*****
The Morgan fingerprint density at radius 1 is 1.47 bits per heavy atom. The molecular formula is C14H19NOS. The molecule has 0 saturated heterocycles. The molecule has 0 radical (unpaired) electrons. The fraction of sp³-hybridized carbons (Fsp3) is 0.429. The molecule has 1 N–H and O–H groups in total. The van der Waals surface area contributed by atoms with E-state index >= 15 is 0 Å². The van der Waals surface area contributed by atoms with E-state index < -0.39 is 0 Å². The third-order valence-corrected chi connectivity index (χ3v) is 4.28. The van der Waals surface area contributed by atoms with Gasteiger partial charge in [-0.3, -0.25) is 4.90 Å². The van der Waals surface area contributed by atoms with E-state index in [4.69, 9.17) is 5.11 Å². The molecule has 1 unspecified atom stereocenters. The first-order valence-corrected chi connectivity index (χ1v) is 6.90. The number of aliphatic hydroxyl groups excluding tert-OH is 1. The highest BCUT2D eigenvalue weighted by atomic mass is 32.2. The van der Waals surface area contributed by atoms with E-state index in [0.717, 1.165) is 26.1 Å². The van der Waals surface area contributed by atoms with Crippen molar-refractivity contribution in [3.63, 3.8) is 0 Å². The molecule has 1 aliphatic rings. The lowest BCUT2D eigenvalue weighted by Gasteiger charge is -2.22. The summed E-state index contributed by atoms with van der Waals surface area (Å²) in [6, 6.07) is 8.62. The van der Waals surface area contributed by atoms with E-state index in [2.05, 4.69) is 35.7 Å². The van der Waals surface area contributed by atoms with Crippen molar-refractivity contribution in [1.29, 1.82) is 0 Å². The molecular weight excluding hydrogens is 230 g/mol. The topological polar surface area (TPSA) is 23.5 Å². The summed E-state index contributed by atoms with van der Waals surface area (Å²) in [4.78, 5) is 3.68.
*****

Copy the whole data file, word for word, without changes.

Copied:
The Morgan fingerprint density at radius 1 is 1.47 bits per heavy atom. The molecular formula is C14H19NOS. The molecule has 0 saturated heterocycles. The molecule has 0 radical (unpaired) electrons. The fraction of sp³-hybridized carbons (Fsp3) is 0.429. The molecule has 1 N–H and O–H groups in total. The van der Waals surface area contributed by atoms with E-state index >= 15 is 0 Å². The van der Waals surface area contributed by atoms with E-state index < -0.39 is 0 Å². The third-order valence-corrected chi connectivity index (χ3v) is 4.28. The van der Waals surface area contributed by atoms with Gasteiger partial charge in [-0.3, -0.25) is 4.90 Å². The van der Waals surface area contributed by atoms with E-state index in [4.69, 9.17) is 5.11 Å². The molecule has 1 unspecified atom stereocenters. The first-order valence-corrected chi connectivity index (χ1v) is 6.90. The number of aliphatic hydroxyl groups excluding tert-OH is 1. The highest BCUT2D eigenvalue weighted by atomic mass is 32.2. The van der Waals surface area contributed by atoms with E-state index in [0.717, 1.165) is 26.1 Å². The van der Waals surface area contributed by atoms with Crippen molar-refractivity contribution in [3.63, 3.8) is 0 Å². The molecule has 1 aliphatic rings. The lowest BCUT2D eigenvalue weighted by Gasteiger charge is -2.22. The summed E-state index contributed by atoms with van der Waals surface area (Å²) in [6, 6.07) is 8.62. The van der Waals surface area contributed by atoms with E-state index in [2.05, 4.69) is 35.7 Å². The van der Waals surface area contributed by atoms with Crippen molar-refractivity contribution in [1.29, 1.82) is 0 Å². The molecular weight excluding hydrogens is 230 g/mol. The topological polar surface area (TPSA) is 23.5 Å². The summed E-state index contributed by atoms with van der Waals surface area (Å²) in [4.78, 5) is 3.68.